British Columbia

Freighter frustration grows for Southern Gulf Island residents

Port of Vancouver says the overflow spots are busier than usual because of the rail blockades, but island residents say they are increasingly being used as a permanent extension of port facilities.

Groups say temporary overflow anchorages for the massive vessels are constantly full

Suzanne Walters says she's had to live with constant noise and pollution from freighters off Gabriola Island since moving there two years ago. (Kendall Hanson/CHEK News)

Some residents of the Southern Gulf Islands are becoming increasingly frustrated at the number of freighters anchored off their shores.

Gabriola Island resident Suzanne Walters said the problem has existed since she moved to the island from Vancouver two years ago.

"I can't be outside because this freighter noise is constant," she said.

"This one anchorage is so close to the shore here that the ... generator that is on for weeks at a time is torturous and stressful and annoying."

As of Tuesday morning, 30 of 33 designated "overflow" anchorages around the Southern Gulf Islands were occupied.

The sites are under the authority of Transport Canada but managed by the Port of Vancouver, which has 60 of its own anchorage sites.

Port of Vancouver Harbour Master Cpt. Shri Madiwal said rail and port blockades across the country have increased port congestion because ships are being forced to wait longer than expected for their cargo. 

This map from Marinetraffic.com shows freighters (green dots) anchored Tuesday off the Southern Gulf Islands, awaiting entrance to the Port of Vancouver. (marinetraffic.com)

"The situation has definitely been unusual with the recent disruption in rail operations and the protest activity and we are seeing there's a lot of demand on the anchorages," said Madiwal.

But Chris Straw, a member of South Coast Ship Watch Alliance, says the Port of Vancouver has essentially been using the Gulf Island anchorages as an extension of its operations for some time, pointing out that before the rail blockades sprung up, 24 of the 33 overflow spots were already occupied.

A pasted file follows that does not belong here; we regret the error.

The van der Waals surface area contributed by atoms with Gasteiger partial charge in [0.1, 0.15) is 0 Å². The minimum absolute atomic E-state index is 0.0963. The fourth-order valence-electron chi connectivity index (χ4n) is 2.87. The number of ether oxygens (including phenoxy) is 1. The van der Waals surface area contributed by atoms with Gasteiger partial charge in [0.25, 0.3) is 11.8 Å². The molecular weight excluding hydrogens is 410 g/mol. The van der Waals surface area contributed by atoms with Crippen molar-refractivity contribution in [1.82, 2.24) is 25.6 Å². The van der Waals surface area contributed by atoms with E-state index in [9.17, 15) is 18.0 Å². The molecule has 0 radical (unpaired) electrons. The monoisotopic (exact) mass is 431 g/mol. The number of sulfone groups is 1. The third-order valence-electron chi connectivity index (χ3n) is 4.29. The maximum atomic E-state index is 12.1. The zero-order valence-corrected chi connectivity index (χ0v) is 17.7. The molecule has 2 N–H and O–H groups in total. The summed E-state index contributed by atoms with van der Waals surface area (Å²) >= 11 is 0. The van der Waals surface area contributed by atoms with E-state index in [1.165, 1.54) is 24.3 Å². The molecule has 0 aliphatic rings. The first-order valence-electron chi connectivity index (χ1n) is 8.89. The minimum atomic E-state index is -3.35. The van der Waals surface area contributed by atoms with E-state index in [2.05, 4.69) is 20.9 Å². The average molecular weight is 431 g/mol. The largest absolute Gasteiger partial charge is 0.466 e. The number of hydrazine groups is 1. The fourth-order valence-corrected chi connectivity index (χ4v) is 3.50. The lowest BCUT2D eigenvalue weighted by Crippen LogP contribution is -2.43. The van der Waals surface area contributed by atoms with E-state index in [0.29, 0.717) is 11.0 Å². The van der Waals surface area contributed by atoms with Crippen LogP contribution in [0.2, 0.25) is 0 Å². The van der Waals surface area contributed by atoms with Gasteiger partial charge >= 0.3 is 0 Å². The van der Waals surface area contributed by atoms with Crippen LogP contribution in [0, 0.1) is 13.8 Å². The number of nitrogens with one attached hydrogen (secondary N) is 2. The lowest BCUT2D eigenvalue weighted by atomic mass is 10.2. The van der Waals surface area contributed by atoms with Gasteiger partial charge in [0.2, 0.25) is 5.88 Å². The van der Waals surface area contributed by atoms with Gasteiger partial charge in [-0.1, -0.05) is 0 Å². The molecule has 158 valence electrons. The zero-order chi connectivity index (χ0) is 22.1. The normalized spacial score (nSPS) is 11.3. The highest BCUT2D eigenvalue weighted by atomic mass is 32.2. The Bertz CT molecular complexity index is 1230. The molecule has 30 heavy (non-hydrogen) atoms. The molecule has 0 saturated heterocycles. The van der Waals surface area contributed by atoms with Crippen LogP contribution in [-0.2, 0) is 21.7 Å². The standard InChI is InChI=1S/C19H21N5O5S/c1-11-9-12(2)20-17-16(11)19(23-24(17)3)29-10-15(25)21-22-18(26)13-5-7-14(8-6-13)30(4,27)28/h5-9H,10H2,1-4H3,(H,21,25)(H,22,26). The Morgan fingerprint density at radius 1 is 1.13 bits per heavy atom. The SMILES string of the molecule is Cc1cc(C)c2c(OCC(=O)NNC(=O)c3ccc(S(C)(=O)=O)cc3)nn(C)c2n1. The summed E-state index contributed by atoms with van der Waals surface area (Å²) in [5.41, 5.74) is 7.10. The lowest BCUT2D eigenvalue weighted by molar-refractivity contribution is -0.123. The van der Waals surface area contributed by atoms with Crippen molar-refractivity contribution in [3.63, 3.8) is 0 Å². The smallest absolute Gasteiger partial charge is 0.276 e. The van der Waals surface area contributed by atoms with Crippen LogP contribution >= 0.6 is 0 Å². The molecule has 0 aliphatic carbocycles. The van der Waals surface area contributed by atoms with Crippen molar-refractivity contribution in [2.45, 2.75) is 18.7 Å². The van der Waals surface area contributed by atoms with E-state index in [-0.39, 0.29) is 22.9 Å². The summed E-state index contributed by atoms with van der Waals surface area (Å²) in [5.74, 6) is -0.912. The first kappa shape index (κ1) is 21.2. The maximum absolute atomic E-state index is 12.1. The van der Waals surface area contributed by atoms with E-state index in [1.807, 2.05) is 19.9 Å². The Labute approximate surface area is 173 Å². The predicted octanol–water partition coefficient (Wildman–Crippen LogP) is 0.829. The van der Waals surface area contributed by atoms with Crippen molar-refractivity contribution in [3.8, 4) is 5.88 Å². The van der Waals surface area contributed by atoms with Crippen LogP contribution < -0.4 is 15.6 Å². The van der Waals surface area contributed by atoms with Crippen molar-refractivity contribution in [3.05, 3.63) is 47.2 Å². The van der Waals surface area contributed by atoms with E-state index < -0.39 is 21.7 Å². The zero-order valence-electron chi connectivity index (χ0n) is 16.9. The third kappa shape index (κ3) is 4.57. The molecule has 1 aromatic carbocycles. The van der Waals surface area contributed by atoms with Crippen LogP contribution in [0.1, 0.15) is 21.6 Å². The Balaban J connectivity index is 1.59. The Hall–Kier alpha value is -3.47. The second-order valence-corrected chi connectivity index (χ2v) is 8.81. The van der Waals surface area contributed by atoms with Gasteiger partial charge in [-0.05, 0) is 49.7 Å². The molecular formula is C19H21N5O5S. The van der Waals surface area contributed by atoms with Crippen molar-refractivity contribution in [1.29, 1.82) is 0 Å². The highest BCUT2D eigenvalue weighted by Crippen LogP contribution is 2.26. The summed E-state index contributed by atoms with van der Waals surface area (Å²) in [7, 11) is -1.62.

"The 33 areas were basically designated as safe places for ships to anchor. Our contention is that they were never intended as an ongoing and permanent facility for the port, but that's what's happening increasingly," said Straw.

Straw believes the main problem is with coal and grain shippers who have been taking advantage of the situation by allowing an increasing number of ships to arrive early and then park off the Southern Gulf Islands for free. 

His group questions why there can't be better management of shipping traffic heading into Vancouver, including asking ships to slow down so they don't arrive weeks before they can load.

A container ship travels through the shipping lanes between Canada and the United States in this file photo, shot from the Gulf Islands. (Shutterstock / NatureDiver)

"Nobody seems to be in a position to look at the whole system and say if we don't slow some ships down or reschedule, we're going to have too many grain ships or coal ships," he said. "This is why we think government needs to step in and coordinate it."

The South Coast Ship Watch Alliance says in addition to air, water, noise and light pollution, the heavy chains used to anchor the giant freighters are continually scraping the seabed and ruining fish and plant habitat. 

Madiwal says the current backlog in the port will take a couple of weeks to resolve once rail operations return to normal.

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